Young Adult

In a movie that I have forgotten most of, there is a line that I think about all the time: “Don’t you think maybe those are the same thing: love and attention?”

While I do not think there is a simple equivalence between the two terms, I think this idea might be the most simple, profound and practical first step to how to love that I have ever heard. To love someone well, you have to pay attention to them. Whatever your primary love language is (words of affirmation, physical touch, quality time, gift giving or acts of service), it has to start with paying attention to the person you love — to understand who they are, what they need, what brings them joy, what’s going on in their lives, etc. Paying attention is the first step to active love.

Having been on the receiving end of love that actively pays attention to me, I can attest to the fact that it is freeing, empowering and beautiful. While it can be a vulnerable thing to be truly seen, those friends have proved to me the truth that I am worthy of their love, not by earning it in any way, but simply because of who I am. Created by love, in love and for love, we have a profound desire to be loved (to be paid attention to), and it is fundamental to the way that God made us. Only God can satisfy that deep well of desire, and many of us have been deprived of human love in ways that have damaged us and made us desperate — ready to grasp at love (attention) in any way that we can. While that compulsion can be frustrating and even problematic, remembering what the desire is for and who created it in the first place may help us learn patience and compassion both for ourselves and others.

Remembering what that desire is for can also help redirect our efforts from grasping at attention toward paying attention well. Joseph Gordon-Levitt has an excellent TED talk (look it up on YouTube or your podcast app) about the difference between paying attention and receiving attention. While his talk is more about how these things apply to creativity, there is a great deal of truth to be taken from what he says. He speaks of the peace and joy that come with being able to give your attention fully to something you care about, and how it is the antidote to the addictive quest to gather as much attention as possible.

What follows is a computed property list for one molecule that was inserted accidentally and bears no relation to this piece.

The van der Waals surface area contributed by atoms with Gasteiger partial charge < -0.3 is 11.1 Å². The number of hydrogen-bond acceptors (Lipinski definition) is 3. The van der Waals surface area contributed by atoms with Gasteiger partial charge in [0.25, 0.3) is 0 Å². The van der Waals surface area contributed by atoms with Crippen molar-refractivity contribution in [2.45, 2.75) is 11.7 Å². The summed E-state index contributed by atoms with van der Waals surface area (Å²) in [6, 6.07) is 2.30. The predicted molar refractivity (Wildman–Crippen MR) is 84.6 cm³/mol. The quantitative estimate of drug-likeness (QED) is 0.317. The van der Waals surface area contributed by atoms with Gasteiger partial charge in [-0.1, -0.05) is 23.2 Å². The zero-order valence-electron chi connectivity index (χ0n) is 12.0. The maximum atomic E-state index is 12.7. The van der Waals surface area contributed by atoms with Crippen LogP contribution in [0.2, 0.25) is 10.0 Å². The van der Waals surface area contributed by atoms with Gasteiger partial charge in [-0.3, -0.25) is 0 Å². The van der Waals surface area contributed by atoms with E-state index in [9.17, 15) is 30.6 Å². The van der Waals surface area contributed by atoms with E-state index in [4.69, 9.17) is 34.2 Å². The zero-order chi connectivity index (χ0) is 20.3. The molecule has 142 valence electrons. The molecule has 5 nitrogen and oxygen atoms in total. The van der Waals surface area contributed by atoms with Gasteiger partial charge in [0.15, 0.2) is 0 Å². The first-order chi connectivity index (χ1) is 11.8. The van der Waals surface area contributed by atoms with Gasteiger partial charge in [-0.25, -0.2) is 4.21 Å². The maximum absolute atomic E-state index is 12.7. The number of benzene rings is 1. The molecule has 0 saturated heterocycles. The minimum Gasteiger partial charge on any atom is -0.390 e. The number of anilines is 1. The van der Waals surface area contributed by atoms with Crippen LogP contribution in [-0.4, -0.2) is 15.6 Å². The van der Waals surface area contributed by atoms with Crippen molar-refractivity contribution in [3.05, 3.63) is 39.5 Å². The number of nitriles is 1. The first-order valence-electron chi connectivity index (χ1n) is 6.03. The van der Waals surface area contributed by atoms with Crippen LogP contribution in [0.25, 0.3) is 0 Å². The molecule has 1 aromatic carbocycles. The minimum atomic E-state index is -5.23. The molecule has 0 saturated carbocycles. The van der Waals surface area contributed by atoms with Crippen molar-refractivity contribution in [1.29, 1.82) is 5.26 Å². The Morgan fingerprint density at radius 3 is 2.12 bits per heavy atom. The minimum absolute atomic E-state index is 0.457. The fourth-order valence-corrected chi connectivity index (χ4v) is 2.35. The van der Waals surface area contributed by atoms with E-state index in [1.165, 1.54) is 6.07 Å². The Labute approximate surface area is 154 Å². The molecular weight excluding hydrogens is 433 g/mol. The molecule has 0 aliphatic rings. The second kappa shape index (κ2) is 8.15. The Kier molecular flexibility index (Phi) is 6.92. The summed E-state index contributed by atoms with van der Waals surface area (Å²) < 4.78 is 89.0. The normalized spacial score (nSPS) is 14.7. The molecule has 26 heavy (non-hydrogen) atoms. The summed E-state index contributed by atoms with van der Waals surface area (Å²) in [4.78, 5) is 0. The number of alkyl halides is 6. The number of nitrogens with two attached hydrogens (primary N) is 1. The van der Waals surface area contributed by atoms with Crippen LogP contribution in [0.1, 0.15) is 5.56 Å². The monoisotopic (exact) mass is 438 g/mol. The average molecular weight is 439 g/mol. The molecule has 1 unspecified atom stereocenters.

He also speaks about why this is one of the primary dangers of social media. Because the monetization of social media is through ads, the way the business thrives is by more and more efficiently claiming and holding our attention. And the design is extraordinarily good at what it’s made for. With powerful forces competing for and monetizing our attention, it is important to find ways to bring our attention back to what we care about. While this is something each person must discern and navigate for themselves, a few practical suggestions might help to get you going.

  1. Ask people questions. The more that social interactions are digitized, the less we will be comfortable socializing in person. Some things, however, will never change. People like being cared about, and even simple questions can initiate a moment of genuine, human connection.
  1. Find a creative outlet. Write poetry, paint a simple landscape, take a dance class, do something creative — but don’t worry about the outcome. Simply give your full attention to making something.
  1. When using screens, choose something you actually want to do. This might sound painfully simple, but we all know what it’s like to realize half an hour has gone down the drain in mindless scrolling that was not that interesting to begin with. So, choose something you actually want to do, especially if it takes a little more attention. For instance, if you find yourself scrolling on social media, maybe switch to watching a show you like. If you find yourself binge-watching a show, maybe switch to a movie instead.

As the world hovers on the cusp of the metaverse (Facebook’s plan for a Virtual Reality world), now is the perfect time to reflect on where we are spending our attention. This precious measure of our love is already commodified and competed for, and those strategies for commanding our attention will only become more effective and more efficient. This is the perfect time to take stock of how our attention is being spent, and take steps and make strategies to keep it directed toward what we truly love.